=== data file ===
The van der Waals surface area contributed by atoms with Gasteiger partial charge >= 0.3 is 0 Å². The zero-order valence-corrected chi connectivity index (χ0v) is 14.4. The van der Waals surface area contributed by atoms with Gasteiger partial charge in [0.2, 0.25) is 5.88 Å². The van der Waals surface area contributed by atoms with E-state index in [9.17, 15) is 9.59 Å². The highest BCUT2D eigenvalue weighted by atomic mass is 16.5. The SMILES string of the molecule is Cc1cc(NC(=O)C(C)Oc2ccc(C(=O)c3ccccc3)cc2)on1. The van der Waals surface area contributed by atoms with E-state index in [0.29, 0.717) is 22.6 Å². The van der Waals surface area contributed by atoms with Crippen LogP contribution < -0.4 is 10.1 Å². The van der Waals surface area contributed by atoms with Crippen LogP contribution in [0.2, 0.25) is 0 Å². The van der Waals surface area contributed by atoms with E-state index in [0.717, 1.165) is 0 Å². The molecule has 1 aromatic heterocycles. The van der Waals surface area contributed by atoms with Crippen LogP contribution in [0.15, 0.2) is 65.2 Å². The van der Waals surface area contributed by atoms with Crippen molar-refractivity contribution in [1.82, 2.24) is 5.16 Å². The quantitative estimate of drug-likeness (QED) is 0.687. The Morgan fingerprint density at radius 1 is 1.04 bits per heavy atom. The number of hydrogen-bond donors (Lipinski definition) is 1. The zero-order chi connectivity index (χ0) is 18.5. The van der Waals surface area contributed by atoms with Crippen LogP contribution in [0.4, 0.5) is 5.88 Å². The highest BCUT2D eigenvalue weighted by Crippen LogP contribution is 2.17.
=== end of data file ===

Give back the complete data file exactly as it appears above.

The van der Waals surface area contributed by atoms with Gasteiger partial charge >= 0.3 is 0 Å². The zero-order valence-corrected chi connectivity index (χ0v) is 14.4. The van der Waals surface area contributed by atoms with Gasteiger partial charge in [0.2, 0.25) is 5.88 Å². The van der Waals surface area contributed by atoms with E-state index in [9.17, 15) is 9.59 Å². The highest BCUT2D eigenvalue weighted by atomic mass is 16.5. The SMILES string of the molecule is Cc1cc(NC(=O)C(C)Oc2ccc(C(=O)c3ccccc3)cc2)on1. The van der Waals surface area contributed by atoms with E-state index in [0.29, 0.717) is 22.6 Å². The van der Waals surface area contributed by atoms with Crippen LogP contribution < -0.4 is 10.1 Å². The van der Waals surface area contributed by atoms with Crippen LogP contribution in [0.2, 0.25) is 0 Å². The van der Waals surface area contributed by atoms with E-state index in [0.717, 1.165) is 0 Å². The molecule has 1 aromatic heterocycles. The van der Waals surface area contributed by atoms with Crippen LogP contribution in [0.15, 0.2) is 65.2 Å². The van der Waals surface area contributed by atoms with Crippen molar-refractivity contribution in [1.82, 2.24) is 5.16 Å². The quantitative estimate of drug-likeness (QED) is 0.687. The Morgan fingerprint density at radius 1 is 1.04 bits per heavy atom. The number of hydrogen-bond donors (Lipinski definition) is 1. The zero-order chi connectivity index (χ0) is 18.5. The van der Waals surface area contributed by atoms with Crippen LogP contribution in [0.4, 0.5) is 5.88 Å². The highest BCUT2D eigenvalue weighted by Crippen LogP contribution is 2.17.